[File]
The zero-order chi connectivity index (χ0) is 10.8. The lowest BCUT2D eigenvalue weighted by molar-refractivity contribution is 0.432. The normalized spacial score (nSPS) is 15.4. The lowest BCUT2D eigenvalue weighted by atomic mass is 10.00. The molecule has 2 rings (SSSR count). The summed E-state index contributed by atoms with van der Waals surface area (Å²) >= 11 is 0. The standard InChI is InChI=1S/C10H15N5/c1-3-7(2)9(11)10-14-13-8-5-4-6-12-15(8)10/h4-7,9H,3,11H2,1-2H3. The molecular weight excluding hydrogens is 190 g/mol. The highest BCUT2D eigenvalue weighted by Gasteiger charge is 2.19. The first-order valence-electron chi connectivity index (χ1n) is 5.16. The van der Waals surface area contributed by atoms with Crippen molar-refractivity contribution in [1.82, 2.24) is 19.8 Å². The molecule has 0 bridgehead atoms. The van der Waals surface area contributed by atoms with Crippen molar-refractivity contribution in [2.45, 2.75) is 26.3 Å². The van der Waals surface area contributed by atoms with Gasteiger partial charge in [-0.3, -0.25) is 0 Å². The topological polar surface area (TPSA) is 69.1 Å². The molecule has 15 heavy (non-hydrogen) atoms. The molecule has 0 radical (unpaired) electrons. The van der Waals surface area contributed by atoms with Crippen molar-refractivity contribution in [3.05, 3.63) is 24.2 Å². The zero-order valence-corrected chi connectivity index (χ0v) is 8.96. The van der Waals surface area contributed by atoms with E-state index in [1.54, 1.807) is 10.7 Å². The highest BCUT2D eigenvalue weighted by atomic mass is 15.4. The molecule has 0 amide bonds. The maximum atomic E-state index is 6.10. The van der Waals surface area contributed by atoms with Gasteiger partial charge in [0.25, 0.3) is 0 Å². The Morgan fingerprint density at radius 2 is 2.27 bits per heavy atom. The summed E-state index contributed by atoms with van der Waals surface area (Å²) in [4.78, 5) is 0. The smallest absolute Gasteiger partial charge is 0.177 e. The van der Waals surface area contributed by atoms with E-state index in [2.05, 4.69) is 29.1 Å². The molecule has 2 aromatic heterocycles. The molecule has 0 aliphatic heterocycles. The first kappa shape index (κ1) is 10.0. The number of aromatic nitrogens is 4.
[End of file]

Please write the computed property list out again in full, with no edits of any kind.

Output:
The zero-order chi connectivity index (χ0) is 10.8. The lowest BCUT2D eigenvalue weighted by molar-refractivity contribution is 0.432. The normalized spacial score (nSPS) is 15.4. The lowest BCUT2D eigenvalue weighted by atomic mass is 10.00. The molecule has 2 rings (SSSR count). The summed E-state index contributed by atoms with van der Waals surface area (Å²) >= 11 is 0. The standard InChI is InChI=1S/C10H15N5/c1-3-7(2)9(11)10-14-13-8-5-4-6-12-15(8)10/h4-7,9H,3,11H2,1-2H3. The molecular weight excluding hydrogens is 190 g/mol. The highest BCUT2D eigenvalue weighted by Gasteiger charge is 2.19. The first-order valence-electron chi connectivity index (χ1n) is 5.16. The van der Waals surface area contributed by atoms with Crippen molar-refractivity contribution in [1.82, 2.24) is 19.8 Å². The molecule has 0 bridgehead atoms. The van der Waals surface area contributed by atoms with Crippen molar-refractivity contribution in [2.45, 2.75) is 26.3 Å². The van der Waals surface area contributed by atoms with Gasteiger partial charge in [-0.3, -0.25) is 0 Å². The topological polar surface area (TPSA) is 69.1 Å². The molecule has 15 heavy (non-hydrogen) atoms. The molecule has 0 radical (unpaired) electrons. The van der Waals surface area contributed by atoms with Crippen molar-refractivity contribution in [3.05, 3.63) is 24.2 Å². The zero-order valence-corrected chi connectivity index (χ0v) is 8.96. The van der Waals surface area contributed by atoms with E-state index in [1.54, 1.807) is 10.7 Å². The highest BCUT2D eigenvalue weighted by atomic mass is 15.4. The molecule has 0 amide bonds. The maximum atomic E-state index is 6.10. The van der Waals surface area contributed by atoms with Gasteiger partial charge in [0.25, 0.3) is 0 Å². The Morgan fingerprint density at radius 2 is 2.27 bits per heavy atom. The summed E-state index contributed by atoms with van der Waals surface area (Å²) in [4.78, 5) is 0. The smallest absolute Gasteiger partial charge is 0.177 e. The van der Waals surface area contributed by atoms with E-state index in [2.05, 4.69) is 29.1 Å². The molecule has 2 aromatic heterocycles. The molecule has 0 aliphatic heterocycles. The first kappa shape index (κ1) is 10.0. The number of aromatic nitrogens is 4.